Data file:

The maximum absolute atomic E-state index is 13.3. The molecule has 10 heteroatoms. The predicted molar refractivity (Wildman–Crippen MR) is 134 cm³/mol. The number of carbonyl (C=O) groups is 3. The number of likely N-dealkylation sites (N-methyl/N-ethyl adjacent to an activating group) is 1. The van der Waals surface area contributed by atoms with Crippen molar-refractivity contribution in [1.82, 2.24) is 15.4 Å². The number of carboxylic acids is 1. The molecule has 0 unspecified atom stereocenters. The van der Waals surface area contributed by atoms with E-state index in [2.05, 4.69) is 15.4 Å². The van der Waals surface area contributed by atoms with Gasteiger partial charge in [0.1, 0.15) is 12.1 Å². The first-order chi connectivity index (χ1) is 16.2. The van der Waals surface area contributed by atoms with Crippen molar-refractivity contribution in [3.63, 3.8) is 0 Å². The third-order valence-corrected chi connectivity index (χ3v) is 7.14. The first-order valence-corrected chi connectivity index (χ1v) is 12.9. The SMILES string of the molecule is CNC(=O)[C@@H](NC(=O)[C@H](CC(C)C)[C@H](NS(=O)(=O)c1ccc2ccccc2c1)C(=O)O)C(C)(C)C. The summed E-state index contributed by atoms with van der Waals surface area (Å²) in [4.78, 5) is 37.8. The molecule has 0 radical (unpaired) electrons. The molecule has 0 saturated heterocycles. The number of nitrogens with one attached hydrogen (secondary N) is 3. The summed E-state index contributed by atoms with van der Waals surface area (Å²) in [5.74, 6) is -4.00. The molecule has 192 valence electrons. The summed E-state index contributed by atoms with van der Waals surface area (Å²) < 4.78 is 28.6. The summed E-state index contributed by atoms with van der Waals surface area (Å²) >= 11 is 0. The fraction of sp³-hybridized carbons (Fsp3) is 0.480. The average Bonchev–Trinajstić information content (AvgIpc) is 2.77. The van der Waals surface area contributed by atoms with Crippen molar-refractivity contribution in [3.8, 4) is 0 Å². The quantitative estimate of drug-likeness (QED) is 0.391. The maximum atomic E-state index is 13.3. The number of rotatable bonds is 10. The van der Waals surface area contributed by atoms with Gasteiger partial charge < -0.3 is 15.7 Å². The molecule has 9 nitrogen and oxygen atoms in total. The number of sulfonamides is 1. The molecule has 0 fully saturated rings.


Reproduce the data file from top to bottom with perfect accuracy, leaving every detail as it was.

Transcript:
The maximum absolute atomic E-state index is 13.3. The molecule has 10 heteroatoms. The predicted molar refractivity (Wildman–Crippen MR) is 134 cm³/mol. The number of carbonyl (C=O) groups is 3. The number of likely N-dealkylation sites (N-methyl/N-ethyl adjacent to an activating group) is 1. The van der Waals surface area contributed by atoms with Crippen molar-refractivity contribution in [1.82, 2.24) is 15.4 Å². The number of carboxylic acids is 1. The molecule has 0 unspecified atom stereocenters. The van der Waals surface area contributed by atoms with E-state index in [2.05, 4.69) is 15.4 Å². The van der Waals surface area contributed by atoms with Gasteiger partial charge in [0.1, 0.15) is 12.1 Å². The first-order chi connectivity index (χ1) is 16.2. The van der Waals surface area contributed by atoms with Crippen molar-refractivity contribution in [3.63, 3.8) is 0 Å². The third-order valence-corrected chi connectivity index (χ3v) is 7.14. The first-order valence-corrected chi connectivity index (χ1v) is 12.9. The SMILES string of the molecule is CNC(=O)[C@@H](NC(=O)[C@H](CC(C)C)[C@H](NS(=O)(=O)c1ccc2ccccc2c1)C(=O)O)C(C)(C)C. The summed E-state index contributed by atoms with van der Waals surface area (Å²) in [4.78, 5) is 37.8. The molecule has 0 radical (unpaired) electrons. The molecule has 0 saturated heterocycles. The number of nitrogens with one attached hydrogen (secondary N) is 3. The summed E-state index contributed by atoms with van der Waals surface area (Å²) in [5.74, 6) is -4.00. The molecule has 192 valence electrons. The summed E-state index contributed by atoms with van der Waals surface area (Å²) < 4.78 is 28.6. The summed E-state index contributed by atoms with van der Waals surface area (Å²) >= 11 is 0. The fraction of sp³-hybridized carbons (Fsp3) is 0.480. The average Bonchev–Trinajstić information content (AvgIpc) is 2.77. The van der Waals surface area contributed by atoms with Crippen molar-refractivity contribution in [3.8, 4) is 0 Å². The quantitative estimate of drug-likeness (QED) is 0.391. The maximum atomic E-state index is 13.3. The number of rotatable bonds is 10. The van der Waals surface area contributed by atoms with Gasteiger partial charge < -0.3 is 15.7 Å². The molecule has 9 nitrogen and oxygen atoms in total. The number of sulfonamides is 1. The molecule has 0 fully saturated rings.